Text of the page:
When it comes to the climate crisis, the Government’s deeds need to consistently match its words. It is clear that the Government’s support for overseas fossil fuel energy projects is not in line with the UK’s obligations under the Paris Agreement, which commits signatories to make “finance flows consistent with a pathway towards low greenhouse gas emissions and climate-resilient development”[9].

What is more, by backing these projects, we send a strong signal about their viability to other investors; de-risking them, crowding in further financing, and locking low and middle-income countries into high-carbon dependency for decades to come.

Nor is it at all clear that investing in such schemes provides value for money for UK taxpayers. In a Paris-complaint world most will not be economically competitive and will become stranded assets[10]. As the Conservative MP and current chair of the EAC Philip Dunne said last month, “such investments look very poor value for British taxpayers compared with renewable alternatives”[11].

The government has highlighted[12] the jobs in the UK oil and gas sector that could be put at risk by ending support for fossil fuel projects abroad. This is a legitimate concern and one that we share. However, research shows that with the right policies, job creation in clean energy industries will exceed affected oil and gas jobs more than threefold in the years ahead[13].

Rather than ducking this issue and simply storing up problems for the future, the government must align its policies at home and abroad with the transition that we know must take place and bring forward the investment and support necessary to help those whose jobs currently depend on the financing of overseas oil and gas projects begin the transition to the low-carbon industries of the future.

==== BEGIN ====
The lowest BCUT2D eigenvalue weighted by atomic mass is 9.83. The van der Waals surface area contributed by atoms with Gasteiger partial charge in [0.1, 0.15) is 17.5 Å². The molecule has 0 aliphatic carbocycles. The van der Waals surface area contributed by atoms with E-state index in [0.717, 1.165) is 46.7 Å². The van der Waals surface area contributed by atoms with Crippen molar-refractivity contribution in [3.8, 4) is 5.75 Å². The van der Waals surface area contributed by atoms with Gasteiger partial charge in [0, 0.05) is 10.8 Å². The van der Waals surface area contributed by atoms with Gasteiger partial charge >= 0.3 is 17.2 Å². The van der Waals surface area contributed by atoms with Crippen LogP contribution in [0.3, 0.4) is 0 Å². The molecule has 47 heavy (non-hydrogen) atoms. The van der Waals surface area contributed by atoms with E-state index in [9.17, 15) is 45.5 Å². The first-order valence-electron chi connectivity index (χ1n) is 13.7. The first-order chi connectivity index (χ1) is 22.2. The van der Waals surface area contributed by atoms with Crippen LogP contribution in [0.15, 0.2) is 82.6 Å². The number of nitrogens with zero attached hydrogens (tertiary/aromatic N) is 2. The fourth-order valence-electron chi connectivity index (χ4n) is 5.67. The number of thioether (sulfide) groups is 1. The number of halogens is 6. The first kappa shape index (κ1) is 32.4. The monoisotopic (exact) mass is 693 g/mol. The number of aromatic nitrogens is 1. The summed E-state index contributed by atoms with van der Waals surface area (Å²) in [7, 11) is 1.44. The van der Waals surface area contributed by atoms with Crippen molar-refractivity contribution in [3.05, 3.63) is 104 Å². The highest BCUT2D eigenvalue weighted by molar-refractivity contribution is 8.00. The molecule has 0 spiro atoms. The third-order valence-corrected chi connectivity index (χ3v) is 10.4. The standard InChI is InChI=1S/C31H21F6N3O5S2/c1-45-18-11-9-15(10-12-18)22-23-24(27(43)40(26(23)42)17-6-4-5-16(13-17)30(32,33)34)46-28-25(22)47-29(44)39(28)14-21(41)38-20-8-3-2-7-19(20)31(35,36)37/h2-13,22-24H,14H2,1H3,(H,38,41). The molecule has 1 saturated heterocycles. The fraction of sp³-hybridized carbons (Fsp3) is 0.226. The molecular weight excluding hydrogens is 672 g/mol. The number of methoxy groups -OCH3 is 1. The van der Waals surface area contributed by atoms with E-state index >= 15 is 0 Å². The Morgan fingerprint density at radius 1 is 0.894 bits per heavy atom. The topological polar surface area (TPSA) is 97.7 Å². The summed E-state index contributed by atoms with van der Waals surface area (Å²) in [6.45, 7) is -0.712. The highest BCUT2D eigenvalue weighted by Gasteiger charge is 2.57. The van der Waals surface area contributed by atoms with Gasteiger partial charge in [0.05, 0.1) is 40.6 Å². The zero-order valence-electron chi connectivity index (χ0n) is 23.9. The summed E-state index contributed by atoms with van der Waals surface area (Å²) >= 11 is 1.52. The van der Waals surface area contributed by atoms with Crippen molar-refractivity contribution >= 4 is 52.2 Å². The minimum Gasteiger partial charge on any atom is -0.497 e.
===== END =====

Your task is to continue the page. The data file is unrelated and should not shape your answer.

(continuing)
We urgently need a different approach. The Government has an opportunity to match its stated net zero priorities at home with its practices abroad, and to show the leadership and consistency required from its COP Presidency to make next year’s summit a success.

As such, we are asking the Government to:

1. Immediately end all financing of new overseas fossil fuel projects and review the decision to use public money to underwrite the Mozambique onshore LNG project;

2. Change UKEF’s mandate to ensure that any financing provided by it is aligned with the UK’s climate commitments and the Paris Agreement;

3. Leverage UKEF’s position among other OECD export credit agencies to ensure multilateral action towards net zero emissions by taking up the EAC’s recommendations from last June and:
a. Reporting on the forecast and actual emissions of the entire UKEF portfolio, including scope 3 emissions, to ensure maximum transparency; and
b. Committing to follow recommendations by the Task Force on Climate-related Financial Disclosures to quantify and report its exposure to stranded assets due to climate change and its actions to support energy transition.

4. Bring forward a Just Transition Plan for British workers affected by these changes to retrain and reemploy them in decent, long term jobs in renewable projects instead.

I look forward to hearing from you at your earliest convenience.

Best wishes,